What and who is Initiative Q?
Initiative Q is a project aiming to build a new payment network. According to Wikipedia, it is created by Israeli entrepreneur and professional poker player Saar Wilf. It is backed by Cato Institute economist Lawrence H. White. To help get early adopters, Initiative Q are giving away their own currency or points, called Qs. It's 100% free. There is currently a lot of news and speculation about whether it's an opportunity or a pyramid scheme type scam. All that is known is, it's not another cryptocurrency like Bitcoin, and Initiative Q is only going to gain traction, or potentially hold monetary value if adopted on a global scale. No one knows; at the moment Initiative Q is a mystery. Since we're only sharing a name, email address and password, (which we use with any other social network anyway), I personally see it as a potential opportunity. As long as your Initiative Q login details are unique i.e. you do not use them with anything else. NB: They're not asking for any money. This is what made me feel it's potentially not some type of scheme; more of an ambitious project, and something for early adopters to gain from, if it takes off in later years. Why I'm trying it out. The only thing they can gain from us is our chosen email address, username and password. Worst case scenario... ...they are out there to make money off us, by selling the login details to advertisers, like many companies already do that we sign up to. Or even worse by trying to break into accounts that use the same login details: this is easily avoided by using unique login details with a new Gmail account, when signing up for Initiative Q. Alternatively... (if they get this off the ground) they can make money by taking a small percentage for each Q currency transaction. Which would be worth something at that point. This would make sense as a legit currency company. If uncertain (which is understandable), and yet curious enough like myself to try it out... ...register a new separate Gmail address to use when signing up. Just in case, I suggest using a unique username and password that is not affiliated with anything important to you, example your bank details etc.... Rather be safe than sorry. Now, if this is legit and we all use safe username and passwords, there is only to gain in the future. And if nothing comes from this, then so be it. Years ago Bitcoin was also under scrutiny... ...whether it was real or a waste of time. No comparison, except that Initiative Q is ambitious.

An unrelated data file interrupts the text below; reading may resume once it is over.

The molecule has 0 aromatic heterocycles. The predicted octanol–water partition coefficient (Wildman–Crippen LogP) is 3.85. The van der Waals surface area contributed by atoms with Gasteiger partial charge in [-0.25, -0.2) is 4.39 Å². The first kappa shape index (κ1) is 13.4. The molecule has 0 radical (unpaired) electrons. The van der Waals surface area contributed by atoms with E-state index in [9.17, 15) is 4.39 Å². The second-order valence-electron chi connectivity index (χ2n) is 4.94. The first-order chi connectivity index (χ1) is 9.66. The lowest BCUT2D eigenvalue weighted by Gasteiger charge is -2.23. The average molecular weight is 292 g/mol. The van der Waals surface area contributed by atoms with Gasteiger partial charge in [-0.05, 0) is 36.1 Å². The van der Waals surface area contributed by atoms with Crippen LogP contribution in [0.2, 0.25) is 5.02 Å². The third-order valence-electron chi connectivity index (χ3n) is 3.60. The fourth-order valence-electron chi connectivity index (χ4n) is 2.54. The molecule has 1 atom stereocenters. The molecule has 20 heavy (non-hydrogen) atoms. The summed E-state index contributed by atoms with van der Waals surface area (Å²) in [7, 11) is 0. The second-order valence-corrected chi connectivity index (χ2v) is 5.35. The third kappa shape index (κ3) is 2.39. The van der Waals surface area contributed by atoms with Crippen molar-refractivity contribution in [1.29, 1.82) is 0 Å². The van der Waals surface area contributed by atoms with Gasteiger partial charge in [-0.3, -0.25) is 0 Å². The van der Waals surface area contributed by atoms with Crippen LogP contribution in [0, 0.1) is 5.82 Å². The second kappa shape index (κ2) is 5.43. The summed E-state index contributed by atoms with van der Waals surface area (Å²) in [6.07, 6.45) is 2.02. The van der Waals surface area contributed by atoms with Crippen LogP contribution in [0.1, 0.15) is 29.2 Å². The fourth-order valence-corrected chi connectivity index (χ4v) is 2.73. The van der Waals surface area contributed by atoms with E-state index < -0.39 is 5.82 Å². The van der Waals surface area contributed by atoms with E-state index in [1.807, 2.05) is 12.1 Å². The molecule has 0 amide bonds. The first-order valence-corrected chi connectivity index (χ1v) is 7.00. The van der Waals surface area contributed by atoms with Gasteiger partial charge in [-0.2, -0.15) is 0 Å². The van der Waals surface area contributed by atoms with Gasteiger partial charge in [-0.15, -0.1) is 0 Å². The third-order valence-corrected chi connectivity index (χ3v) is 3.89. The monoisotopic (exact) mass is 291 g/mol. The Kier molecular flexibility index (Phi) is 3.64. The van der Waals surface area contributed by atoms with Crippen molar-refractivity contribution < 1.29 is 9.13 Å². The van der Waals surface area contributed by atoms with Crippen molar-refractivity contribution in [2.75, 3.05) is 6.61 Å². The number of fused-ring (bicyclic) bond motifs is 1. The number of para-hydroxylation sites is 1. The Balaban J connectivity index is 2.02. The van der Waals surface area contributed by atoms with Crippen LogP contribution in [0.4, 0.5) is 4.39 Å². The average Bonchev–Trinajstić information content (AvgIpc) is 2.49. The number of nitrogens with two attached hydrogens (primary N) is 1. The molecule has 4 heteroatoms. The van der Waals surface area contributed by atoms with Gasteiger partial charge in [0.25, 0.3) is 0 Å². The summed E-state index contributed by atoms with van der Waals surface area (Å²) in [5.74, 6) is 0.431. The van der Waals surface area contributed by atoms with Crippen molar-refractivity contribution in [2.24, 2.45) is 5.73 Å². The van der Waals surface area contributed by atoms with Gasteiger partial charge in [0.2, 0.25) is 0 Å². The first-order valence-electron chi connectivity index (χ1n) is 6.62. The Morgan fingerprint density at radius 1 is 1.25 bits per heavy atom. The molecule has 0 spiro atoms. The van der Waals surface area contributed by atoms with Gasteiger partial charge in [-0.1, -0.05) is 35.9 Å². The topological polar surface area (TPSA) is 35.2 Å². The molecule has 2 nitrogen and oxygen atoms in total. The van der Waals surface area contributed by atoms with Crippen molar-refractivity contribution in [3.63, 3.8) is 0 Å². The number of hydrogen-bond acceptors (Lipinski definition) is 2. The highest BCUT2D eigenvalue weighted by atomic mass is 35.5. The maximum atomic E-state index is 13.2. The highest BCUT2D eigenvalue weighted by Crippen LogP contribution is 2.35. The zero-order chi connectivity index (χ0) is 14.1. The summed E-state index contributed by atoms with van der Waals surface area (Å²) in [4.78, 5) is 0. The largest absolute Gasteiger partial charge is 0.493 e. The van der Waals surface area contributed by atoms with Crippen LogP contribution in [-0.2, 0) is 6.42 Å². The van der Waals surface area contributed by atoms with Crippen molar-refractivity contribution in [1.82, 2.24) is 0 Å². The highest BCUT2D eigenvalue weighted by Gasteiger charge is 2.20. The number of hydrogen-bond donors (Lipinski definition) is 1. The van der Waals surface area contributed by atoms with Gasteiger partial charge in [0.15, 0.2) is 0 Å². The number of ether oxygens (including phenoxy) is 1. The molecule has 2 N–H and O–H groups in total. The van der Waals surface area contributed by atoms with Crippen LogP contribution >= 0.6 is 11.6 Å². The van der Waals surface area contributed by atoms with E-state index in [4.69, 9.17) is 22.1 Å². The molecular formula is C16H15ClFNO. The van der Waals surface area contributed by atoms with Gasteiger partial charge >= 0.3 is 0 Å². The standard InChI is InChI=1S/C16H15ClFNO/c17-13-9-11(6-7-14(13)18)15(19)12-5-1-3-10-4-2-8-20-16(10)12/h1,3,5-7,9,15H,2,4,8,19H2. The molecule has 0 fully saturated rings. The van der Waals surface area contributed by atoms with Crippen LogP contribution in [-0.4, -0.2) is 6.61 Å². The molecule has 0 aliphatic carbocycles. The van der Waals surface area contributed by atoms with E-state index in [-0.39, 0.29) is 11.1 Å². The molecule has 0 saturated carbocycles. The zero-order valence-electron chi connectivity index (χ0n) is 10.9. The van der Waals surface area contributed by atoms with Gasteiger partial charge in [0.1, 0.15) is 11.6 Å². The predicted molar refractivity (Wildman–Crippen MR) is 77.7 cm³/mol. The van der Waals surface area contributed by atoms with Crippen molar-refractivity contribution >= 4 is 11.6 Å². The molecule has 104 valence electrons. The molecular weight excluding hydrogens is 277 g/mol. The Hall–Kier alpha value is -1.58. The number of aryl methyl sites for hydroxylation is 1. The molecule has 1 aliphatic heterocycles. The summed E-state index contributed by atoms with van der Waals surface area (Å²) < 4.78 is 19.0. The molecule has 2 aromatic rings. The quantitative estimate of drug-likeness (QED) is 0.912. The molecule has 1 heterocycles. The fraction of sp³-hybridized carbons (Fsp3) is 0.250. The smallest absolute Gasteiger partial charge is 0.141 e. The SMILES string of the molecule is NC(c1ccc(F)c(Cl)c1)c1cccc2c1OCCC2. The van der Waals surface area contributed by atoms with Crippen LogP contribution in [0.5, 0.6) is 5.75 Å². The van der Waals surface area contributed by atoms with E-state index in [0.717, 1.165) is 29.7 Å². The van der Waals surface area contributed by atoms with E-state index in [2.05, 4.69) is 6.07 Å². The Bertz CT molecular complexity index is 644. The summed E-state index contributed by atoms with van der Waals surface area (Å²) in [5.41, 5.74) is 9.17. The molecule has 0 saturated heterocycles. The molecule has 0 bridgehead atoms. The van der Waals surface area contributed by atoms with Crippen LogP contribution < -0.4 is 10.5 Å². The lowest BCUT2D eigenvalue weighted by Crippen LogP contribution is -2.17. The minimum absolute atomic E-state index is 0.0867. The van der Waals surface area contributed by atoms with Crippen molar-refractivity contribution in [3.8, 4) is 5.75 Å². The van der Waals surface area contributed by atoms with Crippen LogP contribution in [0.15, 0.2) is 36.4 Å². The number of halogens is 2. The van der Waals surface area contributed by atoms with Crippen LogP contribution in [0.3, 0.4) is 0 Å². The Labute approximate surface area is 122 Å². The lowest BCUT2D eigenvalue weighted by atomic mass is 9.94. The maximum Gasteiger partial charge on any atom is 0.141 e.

After reading many articles, including the Forbes.com article below which has a positive outlook on it, some are saying it is a scam/pyramid scheme, and others an opportunity. You can decide for yourself. Forbes article states: "While it is imperative for people to question all financial decisions they're presented with, a company simply cannot exist as a pyramid scheme if there is no information - let alone money - to float up the pyramid." Personally, if this may be the new best thing I do not want to lose out. At the same time we should use unique login details for security purposes, just in case. I see it as, if one does not try, one shall never know. One way or another we're going to find out.